Ms. Alexander said the law and case decisions have set the bar at a near impossible height, regardless of the merit of an inmate's complaint. An inmate can't claim a constitutional violation based on health care unless he suffered physical harm, Ms. Alexander said. An inmate also has to prove the staff knew harm could happen but did nothing to prevent it, she said.

The techniques once used at the Abu Ghraib prison in Iraq wouldn't be considered civil rights violations in the U.S. legal system, Ms. Alexander said. The inmates didn't suffer actual physical harm.

In an opinion released in January 2007, Supreme Court Chief Justice John Roberts wrote that trial judges and appellate courts were taking the Prison Litigation Reform Act too far.

"We are not insensitive to the challenges faced by the lower federal courts in managing their dockets and attempting to separate, when it comes to prisoner lawsuits, not so much wheat from chaff as needles from haystacks. However ... adopting different and more onerous pleading rules" is not right, he wrote.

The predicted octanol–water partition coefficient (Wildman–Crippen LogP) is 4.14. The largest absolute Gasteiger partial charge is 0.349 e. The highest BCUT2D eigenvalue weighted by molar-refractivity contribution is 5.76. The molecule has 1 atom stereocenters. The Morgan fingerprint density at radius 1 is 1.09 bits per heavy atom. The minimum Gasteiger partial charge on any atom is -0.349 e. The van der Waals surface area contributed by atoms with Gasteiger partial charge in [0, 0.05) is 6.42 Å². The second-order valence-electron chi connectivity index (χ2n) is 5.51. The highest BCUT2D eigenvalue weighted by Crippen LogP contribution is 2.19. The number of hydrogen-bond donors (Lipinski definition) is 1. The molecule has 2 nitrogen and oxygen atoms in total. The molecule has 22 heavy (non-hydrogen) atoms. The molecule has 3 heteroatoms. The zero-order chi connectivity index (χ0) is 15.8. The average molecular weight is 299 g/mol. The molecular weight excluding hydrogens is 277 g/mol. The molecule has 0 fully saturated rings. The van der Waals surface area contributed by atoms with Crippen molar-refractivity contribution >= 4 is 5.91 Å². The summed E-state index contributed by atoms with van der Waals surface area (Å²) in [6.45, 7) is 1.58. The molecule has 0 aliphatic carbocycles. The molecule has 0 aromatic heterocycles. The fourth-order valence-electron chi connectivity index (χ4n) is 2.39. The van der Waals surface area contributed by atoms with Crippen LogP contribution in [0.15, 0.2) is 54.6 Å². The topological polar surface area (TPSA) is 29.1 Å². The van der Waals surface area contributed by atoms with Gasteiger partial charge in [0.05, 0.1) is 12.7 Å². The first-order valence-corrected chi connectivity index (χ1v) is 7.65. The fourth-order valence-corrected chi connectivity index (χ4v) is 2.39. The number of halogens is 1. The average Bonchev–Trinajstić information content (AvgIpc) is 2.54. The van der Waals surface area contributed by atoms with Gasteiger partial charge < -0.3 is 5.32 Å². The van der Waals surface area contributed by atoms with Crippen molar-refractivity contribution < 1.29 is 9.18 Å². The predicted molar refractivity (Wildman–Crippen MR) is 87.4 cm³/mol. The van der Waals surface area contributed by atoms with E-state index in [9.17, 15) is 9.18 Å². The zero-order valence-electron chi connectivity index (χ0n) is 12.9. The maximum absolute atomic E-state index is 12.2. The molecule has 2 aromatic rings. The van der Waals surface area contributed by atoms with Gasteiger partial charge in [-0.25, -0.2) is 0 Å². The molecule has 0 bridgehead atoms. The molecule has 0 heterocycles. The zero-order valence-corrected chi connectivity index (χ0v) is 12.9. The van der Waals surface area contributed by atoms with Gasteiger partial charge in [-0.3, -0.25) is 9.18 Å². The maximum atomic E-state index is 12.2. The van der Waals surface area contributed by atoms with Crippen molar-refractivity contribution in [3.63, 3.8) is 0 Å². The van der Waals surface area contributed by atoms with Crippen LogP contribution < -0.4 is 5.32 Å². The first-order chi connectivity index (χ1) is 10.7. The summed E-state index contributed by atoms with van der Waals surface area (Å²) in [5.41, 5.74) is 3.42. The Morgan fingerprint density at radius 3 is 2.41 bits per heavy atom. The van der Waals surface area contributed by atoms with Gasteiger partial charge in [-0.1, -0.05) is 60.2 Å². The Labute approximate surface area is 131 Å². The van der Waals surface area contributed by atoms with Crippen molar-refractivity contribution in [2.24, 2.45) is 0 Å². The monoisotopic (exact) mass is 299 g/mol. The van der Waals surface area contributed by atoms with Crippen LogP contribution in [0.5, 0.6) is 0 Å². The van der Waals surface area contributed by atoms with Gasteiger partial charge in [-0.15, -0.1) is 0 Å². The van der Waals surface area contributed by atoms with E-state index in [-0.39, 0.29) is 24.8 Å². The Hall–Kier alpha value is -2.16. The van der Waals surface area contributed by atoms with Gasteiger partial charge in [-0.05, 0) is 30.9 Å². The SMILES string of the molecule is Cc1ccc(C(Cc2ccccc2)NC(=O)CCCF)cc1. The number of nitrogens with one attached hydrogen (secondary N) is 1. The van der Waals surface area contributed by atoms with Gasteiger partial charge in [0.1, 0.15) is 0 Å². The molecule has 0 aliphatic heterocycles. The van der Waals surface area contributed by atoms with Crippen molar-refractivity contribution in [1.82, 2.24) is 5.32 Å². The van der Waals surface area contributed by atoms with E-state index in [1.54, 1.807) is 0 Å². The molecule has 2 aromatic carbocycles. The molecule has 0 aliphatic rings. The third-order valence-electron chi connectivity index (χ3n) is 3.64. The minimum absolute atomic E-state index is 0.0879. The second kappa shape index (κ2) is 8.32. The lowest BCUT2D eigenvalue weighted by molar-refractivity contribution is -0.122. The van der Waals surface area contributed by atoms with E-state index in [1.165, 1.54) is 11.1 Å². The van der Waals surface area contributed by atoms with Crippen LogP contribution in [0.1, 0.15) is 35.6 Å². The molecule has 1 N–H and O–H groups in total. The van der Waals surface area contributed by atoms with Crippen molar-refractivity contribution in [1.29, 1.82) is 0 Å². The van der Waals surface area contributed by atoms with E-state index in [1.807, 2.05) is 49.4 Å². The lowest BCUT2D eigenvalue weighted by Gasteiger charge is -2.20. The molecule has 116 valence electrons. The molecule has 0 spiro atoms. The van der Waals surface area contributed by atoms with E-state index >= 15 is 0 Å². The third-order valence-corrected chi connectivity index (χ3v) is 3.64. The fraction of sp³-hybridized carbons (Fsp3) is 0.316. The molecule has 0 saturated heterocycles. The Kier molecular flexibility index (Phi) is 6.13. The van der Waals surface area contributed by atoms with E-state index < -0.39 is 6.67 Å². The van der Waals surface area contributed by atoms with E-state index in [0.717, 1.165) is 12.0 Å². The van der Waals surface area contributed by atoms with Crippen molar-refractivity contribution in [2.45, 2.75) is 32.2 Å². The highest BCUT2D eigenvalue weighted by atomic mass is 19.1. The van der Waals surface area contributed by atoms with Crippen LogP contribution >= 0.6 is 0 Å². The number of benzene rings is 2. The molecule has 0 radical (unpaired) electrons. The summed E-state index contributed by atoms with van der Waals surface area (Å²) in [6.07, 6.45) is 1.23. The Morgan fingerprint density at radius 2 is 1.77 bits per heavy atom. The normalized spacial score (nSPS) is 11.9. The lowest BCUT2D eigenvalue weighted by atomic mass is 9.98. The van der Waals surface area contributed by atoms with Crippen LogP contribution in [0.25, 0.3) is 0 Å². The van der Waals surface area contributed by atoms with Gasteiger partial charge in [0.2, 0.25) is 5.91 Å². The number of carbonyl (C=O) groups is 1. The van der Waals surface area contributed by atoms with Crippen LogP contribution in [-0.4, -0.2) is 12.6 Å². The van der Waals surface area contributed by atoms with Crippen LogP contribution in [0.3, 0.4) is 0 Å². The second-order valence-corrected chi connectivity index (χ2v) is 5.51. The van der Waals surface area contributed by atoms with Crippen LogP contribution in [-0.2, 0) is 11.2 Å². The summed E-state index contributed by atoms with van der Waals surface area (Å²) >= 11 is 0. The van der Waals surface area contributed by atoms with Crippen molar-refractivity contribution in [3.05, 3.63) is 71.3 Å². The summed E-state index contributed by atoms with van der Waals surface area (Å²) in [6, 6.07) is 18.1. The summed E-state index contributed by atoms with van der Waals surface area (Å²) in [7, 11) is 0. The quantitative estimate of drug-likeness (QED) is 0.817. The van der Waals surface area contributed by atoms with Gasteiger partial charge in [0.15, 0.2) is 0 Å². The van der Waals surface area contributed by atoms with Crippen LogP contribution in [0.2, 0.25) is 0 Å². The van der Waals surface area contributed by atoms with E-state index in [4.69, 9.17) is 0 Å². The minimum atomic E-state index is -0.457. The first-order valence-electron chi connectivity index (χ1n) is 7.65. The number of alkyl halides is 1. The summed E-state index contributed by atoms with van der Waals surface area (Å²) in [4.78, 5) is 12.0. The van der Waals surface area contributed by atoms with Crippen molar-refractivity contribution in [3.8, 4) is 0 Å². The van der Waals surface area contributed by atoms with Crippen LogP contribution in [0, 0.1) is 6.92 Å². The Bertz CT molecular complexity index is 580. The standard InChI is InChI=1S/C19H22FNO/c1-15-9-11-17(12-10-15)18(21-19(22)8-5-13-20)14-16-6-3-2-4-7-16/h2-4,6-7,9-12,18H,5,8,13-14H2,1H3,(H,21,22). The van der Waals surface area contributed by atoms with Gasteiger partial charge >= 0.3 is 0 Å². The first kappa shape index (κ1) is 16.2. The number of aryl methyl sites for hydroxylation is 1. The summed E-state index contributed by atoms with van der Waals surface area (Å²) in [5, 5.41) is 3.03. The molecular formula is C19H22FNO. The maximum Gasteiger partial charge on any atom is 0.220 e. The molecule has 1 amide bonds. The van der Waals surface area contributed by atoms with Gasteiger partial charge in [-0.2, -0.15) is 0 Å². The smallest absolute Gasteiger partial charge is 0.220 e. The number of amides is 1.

Jamie Koss is among those whose constitutional claim based on health care was tossed out in the Augusta federal court.

He suffered a head injury in the Richmond County jail Dec. 1, 2004. As he lay unconscious on the cement floor, a nurse did little more than glance at Mr. Koss before deciding he was fine, according to witness statements in the GBI file on Mr. Koss' injury, according to his lawsuit. About seven hours passed before Mr. Koss got help. The delay, the treating physician at University Hospital said, exacerbated the brain damage. He is now disabled, in chronic pain and unable to care for himself, according to his lawsuit.

Mr. Koss might have had a case against the nurse who did nothing to help him, but because she has died, Mr. Koss had no valid constitutional challenge, the judge ruled. Neither the sheriff's office nor CMS can be held liable for the nurse's derogation of duty.

Mr. Koss, the judge ruled, could not meet the legal standard for such a constitutional challenge: that CMS or the sheriff's office participated in the acts or omissions; that either had a history of widespread abuse so that they should have known there was a risk; or either implemented a policy that resulted in deliberate indifference.